Wage subsidies for the private sector to end this month.
Premier Tagelagi has confirmed to BCN news that the government is going to cease the government funded wage subsidy program for the private sector at the end of this month.
Government sources say that just over $2.4 million dollars was spend on the wage subsidies for 193 employees of 85 businesses on the island since May last year.
The Chamber of Commerce last week informed the businesses that are receiving the government’s wage subsidy that the government will be ceasing this wage subsidy program at the end of the February.
In a statement to the businesses Acting BDM Catherine Papani (pictured) said “The importance of the government’s wage subsidy has enabled employees of businesses to keep a steady form of income for their families and to be able to contribute to supporting businesses that are able to still remain open to the locals”.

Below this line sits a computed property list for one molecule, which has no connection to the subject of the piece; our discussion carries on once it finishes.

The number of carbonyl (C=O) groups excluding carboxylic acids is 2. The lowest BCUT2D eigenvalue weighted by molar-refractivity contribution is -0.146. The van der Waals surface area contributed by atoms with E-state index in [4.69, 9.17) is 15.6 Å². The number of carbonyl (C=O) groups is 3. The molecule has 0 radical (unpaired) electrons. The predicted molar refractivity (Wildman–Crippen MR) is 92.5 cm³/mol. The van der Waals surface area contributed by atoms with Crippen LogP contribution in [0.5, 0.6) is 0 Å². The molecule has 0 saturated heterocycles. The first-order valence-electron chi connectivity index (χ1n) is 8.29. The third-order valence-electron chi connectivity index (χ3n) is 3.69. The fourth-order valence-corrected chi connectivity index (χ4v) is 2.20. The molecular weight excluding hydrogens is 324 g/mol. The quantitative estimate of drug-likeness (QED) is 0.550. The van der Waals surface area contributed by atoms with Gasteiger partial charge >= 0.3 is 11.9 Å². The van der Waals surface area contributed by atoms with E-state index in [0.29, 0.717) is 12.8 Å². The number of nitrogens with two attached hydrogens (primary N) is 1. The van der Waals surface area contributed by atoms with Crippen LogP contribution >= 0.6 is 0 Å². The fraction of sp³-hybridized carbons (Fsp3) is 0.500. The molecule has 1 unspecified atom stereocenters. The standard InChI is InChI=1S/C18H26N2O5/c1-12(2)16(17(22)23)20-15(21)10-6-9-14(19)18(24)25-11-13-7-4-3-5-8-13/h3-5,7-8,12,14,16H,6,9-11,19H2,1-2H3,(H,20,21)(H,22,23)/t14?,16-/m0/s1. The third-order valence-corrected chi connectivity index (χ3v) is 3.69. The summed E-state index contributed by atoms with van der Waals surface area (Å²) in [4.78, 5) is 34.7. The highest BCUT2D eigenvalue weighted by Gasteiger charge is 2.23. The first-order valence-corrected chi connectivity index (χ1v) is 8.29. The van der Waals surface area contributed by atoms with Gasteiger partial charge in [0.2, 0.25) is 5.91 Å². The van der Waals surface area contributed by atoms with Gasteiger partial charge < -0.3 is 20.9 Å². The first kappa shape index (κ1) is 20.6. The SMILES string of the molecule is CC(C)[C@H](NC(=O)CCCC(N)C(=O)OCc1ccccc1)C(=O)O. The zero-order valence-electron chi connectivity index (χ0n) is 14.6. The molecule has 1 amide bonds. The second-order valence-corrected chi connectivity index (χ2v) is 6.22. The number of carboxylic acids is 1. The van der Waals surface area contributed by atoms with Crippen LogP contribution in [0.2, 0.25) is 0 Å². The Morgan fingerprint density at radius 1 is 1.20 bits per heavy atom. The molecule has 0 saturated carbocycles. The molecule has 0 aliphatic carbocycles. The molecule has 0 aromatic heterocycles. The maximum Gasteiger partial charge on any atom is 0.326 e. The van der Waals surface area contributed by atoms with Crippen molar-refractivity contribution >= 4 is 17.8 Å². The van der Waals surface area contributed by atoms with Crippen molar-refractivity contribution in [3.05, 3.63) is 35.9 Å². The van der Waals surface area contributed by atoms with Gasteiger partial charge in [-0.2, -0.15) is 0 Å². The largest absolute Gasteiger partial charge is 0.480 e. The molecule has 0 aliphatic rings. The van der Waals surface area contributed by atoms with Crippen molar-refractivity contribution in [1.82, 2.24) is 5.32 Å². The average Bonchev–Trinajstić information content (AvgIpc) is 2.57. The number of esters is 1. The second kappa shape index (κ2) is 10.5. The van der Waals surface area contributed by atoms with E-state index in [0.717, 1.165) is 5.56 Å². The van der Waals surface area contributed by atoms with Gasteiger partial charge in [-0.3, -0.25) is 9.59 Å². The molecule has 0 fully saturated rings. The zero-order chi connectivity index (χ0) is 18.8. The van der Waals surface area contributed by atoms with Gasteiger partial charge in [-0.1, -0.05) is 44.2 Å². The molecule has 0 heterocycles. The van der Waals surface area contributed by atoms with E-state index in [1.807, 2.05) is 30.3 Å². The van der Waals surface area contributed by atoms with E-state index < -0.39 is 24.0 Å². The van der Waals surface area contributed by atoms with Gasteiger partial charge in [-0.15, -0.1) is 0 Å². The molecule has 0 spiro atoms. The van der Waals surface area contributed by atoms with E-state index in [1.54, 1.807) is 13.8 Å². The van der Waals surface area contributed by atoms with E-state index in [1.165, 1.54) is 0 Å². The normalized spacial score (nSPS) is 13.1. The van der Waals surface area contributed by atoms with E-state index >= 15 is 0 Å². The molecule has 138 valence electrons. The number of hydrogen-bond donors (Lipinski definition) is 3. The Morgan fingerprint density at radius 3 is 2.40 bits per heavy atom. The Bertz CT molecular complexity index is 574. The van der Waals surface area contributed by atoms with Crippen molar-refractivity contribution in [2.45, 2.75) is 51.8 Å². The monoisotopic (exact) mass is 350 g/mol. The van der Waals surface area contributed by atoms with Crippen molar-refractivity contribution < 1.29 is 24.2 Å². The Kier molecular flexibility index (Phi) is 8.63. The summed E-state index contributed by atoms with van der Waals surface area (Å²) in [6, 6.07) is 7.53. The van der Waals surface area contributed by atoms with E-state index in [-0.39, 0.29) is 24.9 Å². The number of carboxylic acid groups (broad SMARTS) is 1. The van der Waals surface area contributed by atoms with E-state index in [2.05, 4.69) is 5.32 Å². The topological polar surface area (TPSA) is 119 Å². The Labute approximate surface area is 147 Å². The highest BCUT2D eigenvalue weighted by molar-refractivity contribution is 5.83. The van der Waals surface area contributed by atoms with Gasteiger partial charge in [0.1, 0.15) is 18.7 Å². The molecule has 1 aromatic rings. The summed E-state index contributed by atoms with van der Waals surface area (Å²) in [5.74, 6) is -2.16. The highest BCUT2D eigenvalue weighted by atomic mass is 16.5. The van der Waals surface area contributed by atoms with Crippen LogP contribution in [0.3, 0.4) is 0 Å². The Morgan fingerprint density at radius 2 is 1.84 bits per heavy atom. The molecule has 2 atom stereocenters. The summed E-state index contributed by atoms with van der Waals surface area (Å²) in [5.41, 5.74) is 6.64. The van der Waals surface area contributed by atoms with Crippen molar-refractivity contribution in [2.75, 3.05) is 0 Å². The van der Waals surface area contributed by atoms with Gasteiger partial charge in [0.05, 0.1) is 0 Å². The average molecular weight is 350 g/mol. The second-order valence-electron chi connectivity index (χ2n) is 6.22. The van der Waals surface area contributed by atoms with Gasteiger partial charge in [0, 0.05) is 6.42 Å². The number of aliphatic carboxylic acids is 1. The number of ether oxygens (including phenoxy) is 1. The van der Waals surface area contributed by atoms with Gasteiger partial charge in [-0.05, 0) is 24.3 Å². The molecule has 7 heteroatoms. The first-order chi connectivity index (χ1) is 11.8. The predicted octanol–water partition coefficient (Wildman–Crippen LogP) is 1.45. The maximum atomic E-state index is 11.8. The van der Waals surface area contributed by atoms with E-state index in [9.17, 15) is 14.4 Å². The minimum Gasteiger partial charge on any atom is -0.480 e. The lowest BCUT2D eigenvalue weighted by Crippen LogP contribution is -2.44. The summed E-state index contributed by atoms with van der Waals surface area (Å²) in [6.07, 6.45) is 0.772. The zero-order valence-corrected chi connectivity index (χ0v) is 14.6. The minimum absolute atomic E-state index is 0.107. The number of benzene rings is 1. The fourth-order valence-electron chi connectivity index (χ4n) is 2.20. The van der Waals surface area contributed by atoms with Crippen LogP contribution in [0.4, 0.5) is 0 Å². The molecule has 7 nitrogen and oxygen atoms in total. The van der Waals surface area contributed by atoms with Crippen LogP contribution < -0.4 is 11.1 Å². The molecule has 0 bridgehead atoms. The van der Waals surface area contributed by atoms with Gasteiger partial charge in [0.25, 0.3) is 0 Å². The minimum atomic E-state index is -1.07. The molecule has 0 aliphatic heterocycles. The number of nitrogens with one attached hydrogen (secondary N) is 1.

Premier Dalton Tagelagi told BCN news last week that he as the Minister of the Private sector development has requested a report from the Chamber of Commerce to consider options going forward.
He says that the funding for the wage subsidies was initially endorsed by Cabinet for up to December last year, but they have allowed the business community extra support until the end of February.
It’s understood that the Niue Chamber of Commerce board and the Niue Tourism board are holding meetings to present options for the government to consider.
Since the beginning of the pandemic in early 2020, Niue closed its borders to all foreigners and tourism came to a standstill.
The flagship tourist resort Scenic Matavai closed its doors last year but have from time to time opened its conference venue for events. Last weekend the resort hosted a full house of local guests and diners for Valentines weekend.
According to Mrs Papani’s communication to the business community, “These are unprecedented times and again the only certainty is the uncertainty of how long this will last”.
She asked businesses to take a long hard look at their business operations and how they can operate without the government’s wage subsidies.